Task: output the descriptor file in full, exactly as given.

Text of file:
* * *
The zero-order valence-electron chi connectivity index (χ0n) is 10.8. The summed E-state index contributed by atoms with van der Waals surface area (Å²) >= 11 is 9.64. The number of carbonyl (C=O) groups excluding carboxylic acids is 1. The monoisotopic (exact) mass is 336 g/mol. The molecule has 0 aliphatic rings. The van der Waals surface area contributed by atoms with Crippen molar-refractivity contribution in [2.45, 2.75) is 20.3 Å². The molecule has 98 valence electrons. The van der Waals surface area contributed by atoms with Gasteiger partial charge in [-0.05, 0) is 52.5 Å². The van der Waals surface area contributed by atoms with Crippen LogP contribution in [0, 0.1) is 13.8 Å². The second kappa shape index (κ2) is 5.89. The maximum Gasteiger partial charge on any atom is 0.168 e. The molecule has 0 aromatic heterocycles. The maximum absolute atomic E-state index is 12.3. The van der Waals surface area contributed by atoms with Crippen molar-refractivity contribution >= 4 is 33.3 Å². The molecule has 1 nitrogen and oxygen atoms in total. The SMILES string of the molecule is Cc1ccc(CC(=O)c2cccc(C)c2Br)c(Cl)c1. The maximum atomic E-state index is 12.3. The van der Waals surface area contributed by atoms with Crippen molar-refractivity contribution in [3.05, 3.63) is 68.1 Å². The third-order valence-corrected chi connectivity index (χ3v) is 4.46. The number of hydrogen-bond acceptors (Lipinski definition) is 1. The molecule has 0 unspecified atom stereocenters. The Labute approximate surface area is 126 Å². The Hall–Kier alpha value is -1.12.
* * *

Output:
The zero-order valence-electron chi connectivity index (χ0n) is 10.8. The summed E-state index contributed by atoms with van der Waals surface area (Å²) >= 11 is 9.64. The number of carbonyl (C=O) groups excluding carboxylic acids is 1. The monoisotopic (exact) mass is 336 g/mol. The molecule has 0 aliphatic rings. The van der Waals surface area contributed by atoms with Crippen molar-refractivity contribution in [2.45, 2.75) is 20.3 Å². The molecule has 98 valence electrons. The van der Waals surface area contributed by atoms with Gasteiger partial charge in [-0.05, 0) is 52.5 Å². The van der Waals surface area contributed by atoms with Crippen LogP contribution in [0, 0.1) is 13.8 Å². The second kappa shape index (κ2) is 5.89. The maximum Gasteiger partial charge on any atom is 0.168 e. The molecule has 0 aromatic heterocycles. The maximum absolute atomic E-state index is 12.3. The van der Waals surface area contributed by atoms with Crippen molar-refractivity contribution >= 4 is 33.3 Å². The molecule has 1 nitrogen and oxygen atoms in total. The SMILES string of the molecule is Cc1ccc(CC(=O)c2cccc(C)c2Br)c(Cl)c1. The maximum atomic E-state index is 12.3. The van der Waals surface area contributed by atoms with Crippen molar-refractivity contribution in [3.05, 3.63) is 68.1 Å². The third-order valence-corrected chi connectivity index (χ3v) is 4.46. The number of hydrogen-bond acceptors (Lipinski definition) is 1. The molecule has 0 unspecified atom stereocenters. The Labute approximate surface area is 126 Å². The Hall–Kier alpha value is -1.12.